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Decline of open surgical experience for general surgery residents

Abstract

Background

Minimally invasive surgery is now preferred to open in many surgical procedures. This has led to changes in training to ensure skills acquisition and education in minimally invasive technique. There have been limited data regarding the effect of the number of open procedures being performed in training. The aim of this paper is to examine the relationship in trends for open and laparoscopic procedures performed by general surgery residents.

Methods

A retrospective review of the Accreditation Council for Graduate Medical Education publicly available resident case log statistical reports for the academic years from 1999–2000 to 2017–2018 was performed for laparoscopic and open anti-reflux surgery, appendectomy, colectomy, splenectomy, and inguinal hernia repair. The data were grouped by time period and compared to evaluate changes in operative patterns.

Results

The mean number for all (open and MIS) of the selected procedures increased from 159.1 in 2000 to 223.8 in 2018 (40.7%). The mean number of laparoscopic cases increased from 23.6 to 135.6 (462%), and open decreased from 135.5 to 88.2 (− 34.9%). There was a significant decrease in the average number of open procedures performed in each period among anti-reflux operations (3.4, 1.8, 1.5, 0.7, p < 0.01), appendectomy (30.7, 23.4, 13.6, 6.8, p < 0.01), and splenectomy (3.0, 2.0, 1.6, 1.4, p < 0.05); the number of open colectomies decreased significantly from Period 2 to Period 4 (46.1, 38.5, 33.4, p < 0.02). There was a significant increase in the number of laparoscopic procedures performed in each period among appendectomy (13.1, 28.3, 48.9, 58.4, all p < 0.02), colectomy (2.9, 10.1, 19.1, 23.4, all p < 0.01), and inguinal hernia repair (9.7, 14.9, 25.6, 34.1, all p < 0.01).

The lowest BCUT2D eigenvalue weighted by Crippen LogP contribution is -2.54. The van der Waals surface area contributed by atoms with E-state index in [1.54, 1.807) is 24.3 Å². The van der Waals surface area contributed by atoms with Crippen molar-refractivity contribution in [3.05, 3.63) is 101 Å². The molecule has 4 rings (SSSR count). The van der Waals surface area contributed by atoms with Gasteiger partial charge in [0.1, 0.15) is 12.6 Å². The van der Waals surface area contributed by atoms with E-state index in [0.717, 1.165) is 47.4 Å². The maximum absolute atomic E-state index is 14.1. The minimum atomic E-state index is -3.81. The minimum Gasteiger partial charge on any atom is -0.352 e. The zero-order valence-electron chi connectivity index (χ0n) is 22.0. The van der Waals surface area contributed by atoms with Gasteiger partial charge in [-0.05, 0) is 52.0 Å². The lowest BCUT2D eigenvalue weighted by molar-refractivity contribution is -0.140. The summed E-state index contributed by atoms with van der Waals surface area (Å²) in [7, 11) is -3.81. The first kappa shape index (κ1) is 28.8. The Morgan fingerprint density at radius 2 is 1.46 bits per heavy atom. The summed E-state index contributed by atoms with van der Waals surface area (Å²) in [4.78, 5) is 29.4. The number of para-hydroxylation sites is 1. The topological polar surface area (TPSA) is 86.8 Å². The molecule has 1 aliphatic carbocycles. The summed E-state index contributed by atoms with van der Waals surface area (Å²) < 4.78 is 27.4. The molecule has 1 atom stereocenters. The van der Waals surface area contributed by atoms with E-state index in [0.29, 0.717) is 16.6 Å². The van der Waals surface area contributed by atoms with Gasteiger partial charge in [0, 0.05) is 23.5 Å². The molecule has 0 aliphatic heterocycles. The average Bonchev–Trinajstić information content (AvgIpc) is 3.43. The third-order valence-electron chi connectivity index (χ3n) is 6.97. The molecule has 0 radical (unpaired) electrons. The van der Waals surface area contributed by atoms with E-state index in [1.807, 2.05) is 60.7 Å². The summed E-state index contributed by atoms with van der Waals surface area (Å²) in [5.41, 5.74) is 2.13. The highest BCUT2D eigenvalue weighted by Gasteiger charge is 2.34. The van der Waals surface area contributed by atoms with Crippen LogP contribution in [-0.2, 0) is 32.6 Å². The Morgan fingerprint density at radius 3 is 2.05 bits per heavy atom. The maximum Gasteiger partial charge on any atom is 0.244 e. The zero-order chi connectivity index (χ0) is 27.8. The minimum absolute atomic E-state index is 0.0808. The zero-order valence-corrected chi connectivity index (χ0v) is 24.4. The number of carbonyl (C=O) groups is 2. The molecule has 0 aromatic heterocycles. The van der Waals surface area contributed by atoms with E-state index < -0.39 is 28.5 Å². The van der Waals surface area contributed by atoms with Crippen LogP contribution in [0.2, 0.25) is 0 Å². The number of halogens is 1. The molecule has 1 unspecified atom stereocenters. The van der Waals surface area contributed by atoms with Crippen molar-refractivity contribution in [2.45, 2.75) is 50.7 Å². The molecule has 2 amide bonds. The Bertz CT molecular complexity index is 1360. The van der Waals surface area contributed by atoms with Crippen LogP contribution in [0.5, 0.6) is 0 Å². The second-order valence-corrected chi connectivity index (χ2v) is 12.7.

Conclusion

The number of open procedures performed by general surgery residents continues to decline despite an increase in total cases reported. The reduction in open surgical experience may result in surgeons who lack technical skills to safely complete open procedures.

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Correspondence to Emily Steinhagen.

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Disclosure

Dr. Sharon L. Stein is a consultant for Merck Sharp and Dohme Corporation. Dr. Jeffrey Marks is a consultant for the Olympus Corporation, a consultant for the US Endoscopy, a consultant for the Boston Scientific Coropration, and honoria for the Steris Coporation. Drs. Katherine Bingmer, Asya Ofshteyn, and Emily Steinhagen have no conflicts of interest or financial ties to disclose.

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Bingmer, K., Ofshteyn, A., Stein, S.L. et al. Decline of open surgical experience for general surgery residents. Surg Endosc 34, 967–972 (2020). https://doi.org/10.1007/s00464-019-06881-0

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Keywords

  • Laparoscopic surgery
  • Resident education
  • Open surgery